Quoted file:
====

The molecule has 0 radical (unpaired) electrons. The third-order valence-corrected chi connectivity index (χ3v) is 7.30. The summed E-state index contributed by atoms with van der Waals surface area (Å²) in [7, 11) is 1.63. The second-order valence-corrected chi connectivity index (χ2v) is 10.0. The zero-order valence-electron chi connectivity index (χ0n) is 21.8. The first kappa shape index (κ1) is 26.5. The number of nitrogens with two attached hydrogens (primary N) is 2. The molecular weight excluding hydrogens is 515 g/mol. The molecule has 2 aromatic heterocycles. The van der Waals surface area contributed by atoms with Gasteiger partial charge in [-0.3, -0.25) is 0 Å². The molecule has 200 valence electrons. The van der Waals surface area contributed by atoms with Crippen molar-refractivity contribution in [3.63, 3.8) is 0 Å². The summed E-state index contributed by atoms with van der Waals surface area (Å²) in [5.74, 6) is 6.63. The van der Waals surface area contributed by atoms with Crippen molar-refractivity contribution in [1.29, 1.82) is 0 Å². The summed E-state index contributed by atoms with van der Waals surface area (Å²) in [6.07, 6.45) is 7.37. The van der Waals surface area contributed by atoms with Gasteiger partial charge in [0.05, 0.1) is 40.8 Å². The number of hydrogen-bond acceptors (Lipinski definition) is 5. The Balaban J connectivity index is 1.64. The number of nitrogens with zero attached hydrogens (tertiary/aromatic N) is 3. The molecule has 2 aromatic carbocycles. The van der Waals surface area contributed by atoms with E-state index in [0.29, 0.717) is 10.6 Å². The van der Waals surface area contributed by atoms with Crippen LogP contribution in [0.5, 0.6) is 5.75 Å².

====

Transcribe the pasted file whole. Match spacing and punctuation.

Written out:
The molecule has 0 radical (unpaired) electrons. The third-order valence-corrected chi connectivity index (χ3v) is 7.30. The summed E-state index contributed by atoms with van der Waals surface area (Å²) in [7, 11) is 1.63. The second-order valence-corrected chi connectivity index (χ2v) is 10.0. The zero-order valence-electron chi connectivity index (χ0n) is 21.8. The first kappa shape index (κ1) is 26.5. The number of nitrogens with two attached hydrogens (primary N) is 2. The molecular weight excluding hydrogens is 515 g/mol. The molecule has 2 aromatic heterocycles. The van der Waals surface area contributed by atoms with Gasteiger partial charge in [-0.3, -0.25) is 0 Å². The molecule has 200 valence electrons. The van der Waals surface area contributed by atoms with Crippen molar-refractivity contribution in [3.63, 3.8) is 0 Å². The summed E-state index contributed by atoms with van der Waals surface area (Å²) in [5.74, 6) is 6.63. The van der Waals surface area contributed by atoms with Crippen molar-refractivity contribution in [1.29, 1.82) is 0 Å². The summed E-state index contributed by atoms with van der Waals surface area (Å²) in [6.07, 6.45) is 7.37. The van der Waals surface area contributed by atoms with Gasteiger partial charge in [0.05, 0.1) is 40.8 Å². The number of hydrogen-bond acceptors (Lipinski definition) is 5. The Balaban J connectivity index is 1.64. The number of nitrogens with zero attached hydrogens (tertiary/aromatic N) is 3. The molecule has 2 aromatic carbocycles. The van der Waals surface area contributed by atoms with E-state index in [0.29, 0.717) is 10.6 Å². The van der Waals surface area contributed by atoms with Crippen LogP contribution in [0.5, 0.6) is 5.75 Å².